Monday, April 13, 2009

EVERYONE'S A CRITIC: I love you, I LOVE YOU, MAN!

EVERYONE’S A CRITIC: I Love You, I, LOVE YOU, MAN!

Here are some recent-ish movies I’ve seen and my quick take on ‘em….

I LOVE YOU, MAN

I enjoyed this film, which I’d put up there with FORGETTING SARAH MARSHALL. I think I enjoyed it better than FORGETTING. Paul Rudd was fun but I enjoyed the Jason Segel character the most. It’s not like either of these films was outright hilarious, but they had great moments and they’re overall likable, unlike the overrated SUPERBAD or PINEAPPLE EXPRESS, which does not get hilarious until a half-hour in (when the two dudes go to Red’s place and that fracas breaks out).
By the way, how dead was PINEAPPLE until that scene? And how did they miss making a joke at the end about getting an ultimate contact high after that pot factory blows up? Whoever is making these Jason Segel vehicles is effectively out-Apatowing Apatow!

TWILIGHT

I saw the first half of it over the weekend. Admittedly, I was sleepy. It was not as bad as I thought it would be. That said, I’m not sure I will weep if I don’t get to see the second hour. It’s kind of like a very good version of a CW soap with a supernatural twist. The flight of fancy scene between Edward the vampire and Bella superficially reminded me of a new generational twist on the Superman and Lois flight through Metropolis. It’s pretty good for what it is. Aw, what the hell, I’ll try to see the second part ASAP!

FROST/NIXON and SLUMDOG MILLIONAIRE.

Oddly enough, both of these Academy Award nominees are about a televised tate-a-tete between a crafty, manipulative old pro and the young brash but insecure protagonist who goes up against the ol’ Great White shark.

Contrary to most opinions I’ve read and heard, I thought SLUMDOG was okay but not Oscar-worthy. It was nicely directed and edited, and, yes, the soundtrack was catchy. But this was not a musical, it was a supposed drama, and to have the big Bollywood dance number come hot on the heels of the resolution (not even post-credits) was a bad move. In fact, it was a bad move to include this as part of the movie at all (maybe as a DVD bonus feature) as it was irrelevant and probably culturally condescending on Irishman director Danny Boyle’s part. I think many people succumbed to the exotic factor of the movie. I wonder if people in India would find this film as interesting. This could have also taken place in other poor countries with kidnapping problems, such as Mexico (or parts of the U.S.!!). In other words, if you blowtorch off the exotic factor, I’m not sure how great this movie is (which hinges on the dated “Who Wants to Be a Millionaire?” game show as its central conceit).

I much preferred FROST/NIXON, which is the first Ron Howard film I’ve enjoyed since SPLASH (although I’ve skipped many of Howard’s films because I don’t like the sentimental, Oscar-bait qualities of his films). This one almost avoided Howard’s annoying filmmaking tics (a superfluous scene following the Frost/Nixon debates dots the I’s and crosses the T’s, as if we had not understood the story that had preceded it). Other than that, a fine film. And as much as I enjoyed Frank Langella’s interpretation of President Nixon, I thought Michael Sheen’s performance as David Frost was the film’s high point, as Sheen took a shallow man and gave him many layers of depths. We really got a sense of Frost’s insecurities and self-doubt as even his own team does not believe he can pull off the interview with Nixon. Howard should get a cookie for effectively opening up Peter Morgan’s play into a movie and not making the whole thing feel stage-y. This and stuff like the excellent SHATTERED GLASS by Billy Ray from 2003 (perhaps the best journalism movie I’ve ever seen, and I lump ALL THE PRESIDENT’S MEN in that category) are the closest (it appears) we’re going to get these days to Hollywood’s early/mid-1970s golden era of interesting filmmaking, back when filmmakers such as Sam Peckinpah, Hal Ashby, Alan J. Pakula and others were at the height of their powers.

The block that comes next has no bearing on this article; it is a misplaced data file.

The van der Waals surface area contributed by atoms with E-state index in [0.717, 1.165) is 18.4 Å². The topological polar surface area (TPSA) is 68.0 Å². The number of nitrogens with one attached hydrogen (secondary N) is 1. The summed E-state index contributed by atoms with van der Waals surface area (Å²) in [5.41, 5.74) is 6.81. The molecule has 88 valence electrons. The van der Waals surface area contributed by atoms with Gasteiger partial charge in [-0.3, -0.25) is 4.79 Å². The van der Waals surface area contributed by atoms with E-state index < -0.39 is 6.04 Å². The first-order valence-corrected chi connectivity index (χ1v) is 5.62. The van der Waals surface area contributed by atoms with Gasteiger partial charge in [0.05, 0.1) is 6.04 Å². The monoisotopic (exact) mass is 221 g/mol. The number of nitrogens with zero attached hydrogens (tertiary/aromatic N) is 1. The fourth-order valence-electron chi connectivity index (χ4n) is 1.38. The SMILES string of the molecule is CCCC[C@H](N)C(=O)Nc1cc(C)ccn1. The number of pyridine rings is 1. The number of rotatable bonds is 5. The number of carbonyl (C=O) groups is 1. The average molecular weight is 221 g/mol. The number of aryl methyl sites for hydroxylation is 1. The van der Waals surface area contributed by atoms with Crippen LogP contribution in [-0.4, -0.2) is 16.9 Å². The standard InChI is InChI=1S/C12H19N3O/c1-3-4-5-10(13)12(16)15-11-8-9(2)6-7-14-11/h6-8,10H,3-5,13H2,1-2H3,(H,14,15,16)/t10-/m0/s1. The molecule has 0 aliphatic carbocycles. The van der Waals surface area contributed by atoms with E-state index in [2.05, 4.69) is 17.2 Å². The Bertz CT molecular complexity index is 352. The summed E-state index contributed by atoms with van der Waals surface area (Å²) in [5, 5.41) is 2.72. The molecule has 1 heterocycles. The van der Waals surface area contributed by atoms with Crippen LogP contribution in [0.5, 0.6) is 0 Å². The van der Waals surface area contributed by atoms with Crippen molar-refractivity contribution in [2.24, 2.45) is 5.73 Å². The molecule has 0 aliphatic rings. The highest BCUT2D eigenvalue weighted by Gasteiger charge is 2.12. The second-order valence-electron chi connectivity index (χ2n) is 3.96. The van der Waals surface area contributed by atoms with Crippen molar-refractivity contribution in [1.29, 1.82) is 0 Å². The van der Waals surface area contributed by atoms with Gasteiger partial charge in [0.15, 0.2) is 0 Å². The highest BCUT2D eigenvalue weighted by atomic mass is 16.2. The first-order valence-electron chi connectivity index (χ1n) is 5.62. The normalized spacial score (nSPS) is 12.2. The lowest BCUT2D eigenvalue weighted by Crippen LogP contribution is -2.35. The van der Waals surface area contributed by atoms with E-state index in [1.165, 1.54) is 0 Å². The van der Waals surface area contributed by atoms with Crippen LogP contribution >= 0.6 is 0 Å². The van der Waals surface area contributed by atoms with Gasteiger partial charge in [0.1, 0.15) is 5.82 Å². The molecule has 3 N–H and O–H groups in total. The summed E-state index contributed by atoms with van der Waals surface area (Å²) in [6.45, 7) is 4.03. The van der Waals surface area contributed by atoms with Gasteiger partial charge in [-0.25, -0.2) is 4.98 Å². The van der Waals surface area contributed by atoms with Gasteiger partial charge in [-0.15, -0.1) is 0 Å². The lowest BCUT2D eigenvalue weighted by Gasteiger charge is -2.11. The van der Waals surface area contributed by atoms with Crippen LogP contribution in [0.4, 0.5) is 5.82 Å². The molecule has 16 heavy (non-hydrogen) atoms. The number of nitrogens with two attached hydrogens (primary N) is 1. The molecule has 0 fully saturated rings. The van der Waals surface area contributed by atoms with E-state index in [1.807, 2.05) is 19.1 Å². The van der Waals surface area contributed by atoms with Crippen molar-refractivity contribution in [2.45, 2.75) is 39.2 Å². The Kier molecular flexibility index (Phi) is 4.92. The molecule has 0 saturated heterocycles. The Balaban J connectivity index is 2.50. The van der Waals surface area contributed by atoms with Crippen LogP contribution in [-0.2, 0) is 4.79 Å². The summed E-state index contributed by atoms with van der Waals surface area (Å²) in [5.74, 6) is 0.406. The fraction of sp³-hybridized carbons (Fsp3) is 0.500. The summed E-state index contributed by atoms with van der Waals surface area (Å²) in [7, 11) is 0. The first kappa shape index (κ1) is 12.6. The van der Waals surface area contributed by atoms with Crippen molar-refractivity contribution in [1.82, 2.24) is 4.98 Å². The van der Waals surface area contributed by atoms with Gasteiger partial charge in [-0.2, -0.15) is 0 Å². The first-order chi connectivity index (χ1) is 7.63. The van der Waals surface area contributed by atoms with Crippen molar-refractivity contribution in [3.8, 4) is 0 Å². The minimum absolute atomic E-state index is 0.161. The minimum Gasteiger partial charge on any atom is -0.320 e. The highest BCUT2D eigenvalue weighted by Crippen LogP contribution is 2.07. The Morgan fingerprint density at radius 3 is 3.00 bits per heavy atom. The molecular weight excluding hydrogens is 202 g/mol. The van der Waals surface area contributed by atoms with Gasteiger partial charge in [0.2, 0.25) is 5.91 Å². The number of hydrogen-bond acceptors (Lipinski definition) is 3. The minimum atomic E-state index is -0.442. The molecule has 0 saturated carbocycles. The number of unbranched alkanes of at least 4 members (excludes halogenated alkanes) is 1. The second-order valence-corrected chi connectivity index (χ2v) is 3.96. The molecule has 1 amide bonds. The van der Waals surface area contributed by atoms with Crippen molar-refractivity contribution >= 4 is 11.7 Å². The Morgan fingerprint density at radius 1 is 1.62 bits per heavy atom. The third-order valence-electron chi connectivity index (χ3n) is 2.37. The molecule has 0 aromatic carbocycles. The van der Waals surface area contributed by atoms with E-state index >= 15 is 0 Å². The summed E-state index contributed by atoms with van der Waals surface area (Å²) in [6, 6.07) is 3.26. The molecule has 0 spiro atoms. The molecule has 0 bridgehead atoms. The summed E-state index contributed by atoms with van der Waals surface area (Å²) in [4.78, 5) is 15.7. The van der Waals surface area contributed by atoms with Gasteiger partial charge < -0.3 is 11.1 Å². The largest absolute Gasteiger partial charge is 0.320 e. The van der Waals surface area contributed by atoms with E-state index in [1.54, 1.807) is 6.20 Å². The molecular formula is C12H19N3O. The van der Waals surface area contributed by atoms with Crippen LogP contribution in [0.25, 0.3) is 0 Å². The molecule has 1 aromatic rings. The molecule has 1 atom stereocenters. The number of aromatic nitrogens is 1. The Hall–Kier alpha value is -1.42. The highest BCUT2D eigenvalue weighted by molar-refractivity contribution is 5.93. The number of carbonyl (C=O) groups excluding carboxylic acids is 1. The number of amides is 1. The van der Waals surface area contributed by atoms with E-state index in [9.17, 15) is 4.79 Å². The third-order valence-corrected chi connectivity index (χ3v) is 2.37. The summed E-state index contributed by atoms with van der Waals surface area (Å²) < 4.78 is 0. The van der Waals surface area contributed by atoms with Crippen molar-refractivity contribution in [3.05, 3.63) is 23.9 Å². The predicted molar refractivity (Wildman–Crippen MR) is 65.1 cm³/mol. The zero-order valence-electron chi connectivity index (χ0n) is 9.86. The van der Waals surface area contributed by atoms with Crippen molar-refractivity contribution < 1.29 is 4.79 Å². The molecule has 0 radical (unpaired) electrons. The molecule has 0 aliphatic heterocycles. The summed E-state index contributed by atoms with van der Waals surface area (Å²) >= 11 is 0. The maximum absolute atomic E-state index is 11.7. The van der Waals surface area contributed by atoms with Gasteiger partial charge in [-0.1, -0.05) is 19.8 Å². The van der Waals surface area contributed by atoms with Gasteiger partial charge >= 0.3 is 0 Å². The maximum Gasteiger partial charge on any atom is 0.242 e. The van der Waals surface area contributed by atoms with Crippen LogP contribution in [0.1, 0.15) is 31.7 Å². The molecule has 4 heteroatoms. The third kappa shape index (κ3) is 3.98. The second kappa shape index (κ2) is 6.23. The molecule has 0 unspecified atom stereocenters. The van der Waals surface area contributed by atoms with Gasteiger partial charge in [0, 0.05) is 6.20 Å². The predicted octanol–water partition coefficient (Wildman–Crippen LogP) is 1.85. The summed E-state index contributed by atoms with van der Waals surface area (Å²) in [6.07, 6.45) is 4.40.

3 comments:

Jamie Baker said...

I liked Slumdog and I did think it was Oscar worthy but only because it was slim pickings this year... There just weren't many GREAT films in 09..

but i agree that it wouldn't have been Oscar worthy if it had come out a year or two ago.

And I liked the dance number. I though of it as an end-title sequence...

Greenblatt the Great! said...

You're right, Baker, 2009 was slim pickins.

I guess if I were Danny Boyle, I would've stuck that dance number after the credits, to give it some distance from the ending of the movie, which it comes so soon after. Or stick it on the DVD as a bonus scene. I think as is, it kind of undermines the story's climax. I know what they were trying to do, I'm just not sure how much I appreciated where it was placed. Oh, well.

Perhaps at the end of FROST/NIXON, as soon as Frost one-ups Nixon, Frost and Nixon should've stood up, thrown down some cardboard, and breakdanced! Maybe every movie can use a post-climax dance number!

Jamie Baker said...

Now your're talking! I wanna see a rave-dance at the end of the new Star Trek!